Texas lawmakers have launched an all-out effort to block a Chinese billionaire from building a massive wind farm near Laughlin Air Force base in southwest Texas. The wind farm's close proximity to the military base has raised concerns about potential spying and attacks on the energy grid by China.
The Chinese-backed project called Blue Hills Wind, which could house up to 40 turbines in Val Verde County, Texas, is being managed by GH America Energy, the US subsidiary of the Chinese Guanghui Energy Company. The project sits on approximately 140,000 acres of land located about 70 miles from Laughlin.
According to American Military News, Guanghui is owned by Chinese billionaire Sun Guangxin, who reportedly has close relations with the ruling Chinese Communist Party.
The legislation called the "Protecting Military Installations and Ranges Act," was passed last month by a handful of lawmakers, Congressman Tony Gonzales (TX-23) today with Senators Cruz (R-TX) and Rubio (R-FL), and Congressmen Ronny Jackson (TX-13) and Pat Fallon (TX-04), to prevent foreign enemies from acquiring land near military bases.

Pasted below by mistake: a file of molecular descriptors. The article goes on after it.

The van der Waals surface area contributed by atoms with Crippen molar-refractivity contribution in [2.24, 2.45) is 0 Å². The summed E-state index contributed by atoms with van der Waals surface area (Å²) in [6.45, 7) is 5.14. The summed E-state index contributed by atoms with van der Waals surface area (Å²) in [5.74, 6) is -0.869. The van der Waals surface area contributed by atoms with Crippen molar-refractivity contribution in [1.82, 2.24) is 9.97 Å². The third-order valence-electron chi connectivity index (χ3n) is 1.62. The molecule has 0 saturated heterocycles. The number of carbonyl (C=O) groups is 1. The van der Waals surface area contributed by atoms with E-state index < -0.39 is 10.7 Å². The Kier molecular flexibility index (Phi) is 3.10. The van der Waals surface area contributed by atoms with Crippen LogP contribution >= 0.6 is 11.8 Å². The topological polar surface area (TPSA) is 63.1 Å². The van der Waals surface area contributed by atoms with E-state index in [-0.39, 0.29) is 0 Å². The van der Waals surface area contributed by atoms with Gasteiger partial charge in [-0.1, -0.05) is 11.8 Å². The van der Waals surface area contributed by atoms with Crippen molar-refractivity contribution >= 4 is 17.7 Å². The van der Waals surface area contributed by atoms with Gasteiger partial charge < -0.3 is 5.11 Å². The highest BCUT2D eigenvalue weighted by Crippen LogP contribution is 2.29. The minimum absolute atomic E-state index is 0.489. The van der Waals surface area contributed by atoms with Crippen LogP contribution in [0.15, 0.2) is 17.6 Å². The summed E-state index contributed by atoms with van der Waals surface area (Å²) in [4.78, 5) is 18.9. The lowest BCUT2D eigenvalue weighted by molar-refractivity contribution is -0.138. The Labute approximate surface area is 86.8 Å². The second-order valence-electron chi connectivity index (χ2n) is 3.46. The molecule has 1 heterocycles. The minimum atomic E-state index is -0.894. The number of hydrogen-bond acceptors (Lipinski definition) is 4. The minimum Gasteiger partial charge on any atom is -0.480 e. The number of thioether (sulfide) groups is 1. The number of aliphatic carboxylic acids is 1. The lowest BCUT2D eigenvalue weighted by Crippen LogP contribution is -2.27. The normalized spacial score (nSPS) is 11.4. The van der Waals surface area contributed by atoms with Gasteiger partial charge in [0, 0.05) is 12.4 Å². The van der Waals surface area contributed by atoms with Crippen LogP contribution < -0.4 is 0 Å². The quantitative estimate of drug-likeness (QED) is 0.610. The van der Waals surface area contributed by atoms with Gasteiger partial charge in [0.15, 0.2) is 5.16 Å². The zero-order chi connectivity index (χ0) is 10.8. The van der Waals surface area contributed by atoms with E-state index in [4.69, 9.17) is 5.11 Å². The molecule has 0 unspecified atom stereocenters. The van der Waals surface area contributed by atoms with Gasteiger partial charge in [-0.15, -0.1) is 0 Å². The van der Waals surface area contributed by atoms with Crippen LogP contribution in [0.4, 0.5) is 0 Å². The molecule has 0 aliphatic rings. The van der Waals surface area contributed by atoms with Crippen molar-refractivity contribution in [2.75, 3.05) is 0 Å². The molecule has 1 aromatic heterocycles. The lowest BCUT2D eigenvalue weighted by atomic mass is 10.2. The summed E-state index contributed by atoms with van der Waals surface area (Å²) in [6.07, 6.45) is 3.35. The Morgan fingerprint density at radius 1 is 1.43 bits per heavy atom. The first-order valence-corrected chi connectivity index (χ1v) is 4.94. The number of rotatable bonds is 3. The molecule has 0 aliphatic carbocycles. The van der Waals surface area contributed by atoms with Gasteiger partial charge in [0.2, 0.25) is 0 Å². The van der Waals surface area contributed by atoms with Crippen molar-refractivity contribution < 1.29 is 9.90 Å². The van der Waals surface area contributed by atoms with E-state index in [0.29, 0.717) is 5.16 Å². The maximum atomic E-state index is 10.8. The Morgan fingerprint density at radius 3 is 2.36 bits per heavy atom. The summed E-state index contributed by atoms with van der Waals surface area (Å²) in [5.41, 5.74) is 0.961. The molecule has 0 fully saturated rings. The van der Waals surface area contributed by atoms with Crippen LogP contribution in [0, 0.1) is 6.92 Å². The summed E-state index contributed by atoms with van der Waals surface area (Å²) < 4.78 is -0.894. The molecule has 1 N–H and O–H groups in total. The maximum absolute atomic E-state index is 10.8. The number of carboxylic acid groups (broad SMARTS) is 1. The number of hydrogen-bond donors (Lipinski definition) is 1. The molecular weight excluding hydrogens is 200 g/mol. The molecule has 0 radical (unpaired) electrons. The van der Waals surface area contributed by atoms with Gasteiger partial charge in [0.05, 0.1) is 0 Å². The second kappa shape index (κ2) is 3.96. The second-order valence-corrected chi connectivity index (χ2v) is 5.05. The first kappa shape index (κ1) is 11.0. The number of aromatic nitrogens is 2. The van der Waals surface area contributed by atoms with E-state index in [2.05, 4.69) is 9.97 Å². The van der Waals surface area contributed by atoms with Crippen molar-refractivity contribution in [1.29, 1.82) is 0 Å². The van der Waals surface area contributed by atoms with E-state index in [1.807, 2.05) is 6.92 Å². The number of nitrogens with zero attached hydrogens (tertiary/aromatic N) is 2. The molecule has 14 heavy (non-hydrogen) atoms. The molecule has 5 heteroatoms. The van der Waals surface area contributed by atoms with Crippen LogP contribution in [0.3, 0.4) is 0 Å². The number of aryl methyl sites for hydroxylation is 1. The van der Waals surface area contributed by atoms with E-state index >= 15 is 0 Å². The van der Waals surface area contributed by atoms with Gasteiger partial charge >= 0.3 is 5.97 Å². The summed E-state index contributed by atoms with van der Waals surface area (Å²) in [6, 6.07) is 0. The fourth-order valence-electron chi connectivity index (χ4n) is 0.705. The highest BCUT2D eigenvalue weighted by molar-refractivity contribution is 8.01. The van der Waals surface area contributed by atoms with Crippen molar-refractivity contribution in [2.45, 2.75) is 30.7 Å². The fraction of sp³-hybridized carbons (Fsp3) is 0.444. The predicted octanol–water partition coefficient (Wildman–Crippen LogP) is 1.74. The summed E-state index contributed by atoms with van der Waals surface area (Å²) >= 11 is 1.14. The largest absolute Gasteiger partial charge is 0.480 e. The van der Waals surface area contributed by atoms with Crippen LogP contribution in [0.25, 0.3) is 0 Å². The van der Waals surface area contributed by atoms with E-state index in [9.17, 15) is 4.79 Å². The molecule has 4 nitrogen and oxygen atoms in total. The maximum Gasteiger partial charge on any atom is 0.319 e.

Lawmaker's behind the bill are attempting to stop the Chinese billionaire from hooking into the Texas power grid and potentially spying for China.
"Our greatest concern is the long-term implications this will have on the Air Force's mission of pilot training not with a single application, but rather a cumulative strategy that cannot be evaluated in the first filing," Val Verde County Judge Lewis G. Owens Jr. and Del Rio Mayor Bruno Lozano wrote in a letter obtained by Foreign Policy. "We believe that this project and all future projects of a similar nature will result in unacceptable risk to the national security of the United States."
Meanwhile, the Committee on Foreign Investment in the US (CFIUS) authorized GH America Energy's Texas wind farm project in 2020. However, the lawmakers in the state are making sure the project is stopped.
Whatever the outcome is in Texas will certainly be a testament to the deteriorating Sino-US relations, even under a new US administration.
Last week, President Biden made his first public address to Congress. Speaking to the chamber, he frequently said his expansive domestic policy agenda is a call to confront Beijing in a battle of "democracy versus autocracy."